The always entertaining National Association of Home Builders (NAHB) now claim the supply of ready-to-occupy new homes has fallen to a point where it “could become a problem in certain markets and price ranges,” according to National Mortgage News.
NAHB chief economist David Crowe warned the crowd at the group’s annual convention in Las Vegas that the number of new units finished and awaiting buyers is at its lowest point since 1971.
He added that the recession is over, inflation isn’t a concern, and mortgage rates will stay below six percent for the remainder of 2010, making right now the time to buy.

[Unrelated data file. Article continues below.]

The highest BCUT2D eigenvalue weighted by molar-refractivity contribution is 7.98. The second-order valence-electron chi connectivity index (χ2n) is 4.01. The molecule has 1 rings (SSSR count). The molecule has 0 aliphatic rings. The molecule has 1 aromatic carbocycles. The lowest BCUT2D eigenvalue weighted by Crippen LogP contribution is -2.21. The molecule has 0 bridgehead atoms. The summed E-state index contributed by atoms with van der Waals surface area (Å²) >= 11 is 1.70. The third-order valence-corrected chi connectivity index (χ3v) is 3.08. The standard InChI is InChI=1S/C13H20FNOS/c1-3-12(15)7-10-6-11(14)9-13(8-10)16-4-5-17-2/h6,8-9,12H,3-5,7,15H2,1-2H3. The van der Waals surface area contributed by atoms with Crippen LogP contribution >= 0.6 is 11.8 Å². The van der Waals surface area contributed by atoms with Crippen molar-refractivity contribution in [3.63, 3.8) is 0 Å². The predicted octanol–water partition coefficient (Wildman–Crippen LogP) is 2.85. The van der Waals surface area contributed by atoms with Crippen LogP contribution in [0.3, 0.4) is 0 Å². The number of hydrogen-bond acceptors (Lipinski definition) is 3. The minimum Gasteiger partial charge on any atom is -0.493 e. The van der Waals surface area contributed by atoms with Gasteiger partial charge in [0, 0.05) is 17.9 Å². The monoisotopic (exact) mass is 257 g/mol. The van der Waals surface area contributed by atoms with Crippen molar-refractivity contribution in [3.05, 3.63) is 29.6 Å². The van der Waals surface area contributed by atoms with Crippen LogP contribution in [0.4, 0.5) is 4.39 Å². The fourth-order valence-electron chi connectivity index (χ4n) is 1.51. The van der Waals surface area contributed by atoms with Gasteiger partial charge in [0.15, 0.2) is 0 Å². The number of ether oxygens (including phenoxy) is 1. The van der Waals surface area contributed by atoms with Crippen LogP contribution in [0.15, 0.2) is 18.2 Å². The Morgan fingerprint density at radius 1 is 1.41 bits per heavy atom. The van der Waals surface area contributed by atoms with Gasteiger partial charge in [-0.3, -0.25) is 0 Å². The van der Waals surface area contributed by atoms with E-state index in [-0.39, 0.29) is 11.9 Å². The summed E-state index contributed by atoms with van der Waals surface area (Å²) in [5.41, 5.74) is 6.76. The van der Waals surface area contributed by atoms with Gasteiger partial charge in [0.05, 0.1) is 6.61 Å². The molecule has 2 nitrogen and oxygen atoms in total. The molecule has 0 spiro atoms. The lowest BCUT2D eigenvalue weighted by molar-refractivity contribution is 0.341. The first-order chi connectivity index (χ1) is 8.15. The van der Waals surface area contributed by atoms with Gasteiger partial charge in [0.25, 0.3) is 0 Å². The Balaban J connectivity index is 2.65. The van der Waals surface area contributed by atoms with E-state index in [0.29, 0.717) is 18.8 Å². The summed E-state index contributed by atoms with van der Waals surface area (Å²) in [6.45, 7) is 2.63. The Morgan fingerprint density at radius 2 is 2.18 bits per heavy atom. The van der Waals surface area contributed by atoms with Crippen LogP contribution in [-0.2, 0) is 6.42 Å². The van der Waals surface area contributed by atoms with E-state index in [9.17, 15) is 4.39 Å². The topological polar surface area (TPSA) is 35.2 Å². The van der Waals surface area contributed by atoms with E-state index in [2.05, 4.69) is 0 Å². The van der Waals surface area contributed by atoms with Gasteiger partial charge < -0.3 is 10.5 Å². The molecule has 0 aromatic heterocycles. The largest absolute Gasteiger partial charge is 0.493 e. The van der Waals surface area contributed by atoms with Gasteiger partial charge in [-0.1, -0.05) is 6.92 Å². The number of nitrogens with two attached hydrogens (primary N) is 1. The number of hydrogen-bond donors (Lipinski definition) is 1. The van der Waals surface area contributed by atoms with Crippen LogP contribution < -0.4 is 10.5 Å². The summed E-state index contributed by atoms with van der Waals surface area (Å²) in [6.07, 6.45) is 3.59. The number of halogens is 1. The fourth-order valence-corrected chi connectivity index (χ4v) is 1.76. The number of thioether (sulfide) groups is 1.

Crowe believes home prices have bottomed and are now at 3.28 times median income, which is close to being in line with long-term stability.
The price-to-income ratio had been 4.7 percent nationally, and as high as 9.2 percent in hard-hit California before home prices began to correct.
Crowe said ten states will be back to 100 percent or more of normal production by year-end, though 10 others, including California, Nevada, Arizona, Florida, will remain below 70 percent of normal building production.
That’s a relief, because after driving around the many vacant and half-built residential housing tracts in California, it’d be pretty scary to see more homes being erected.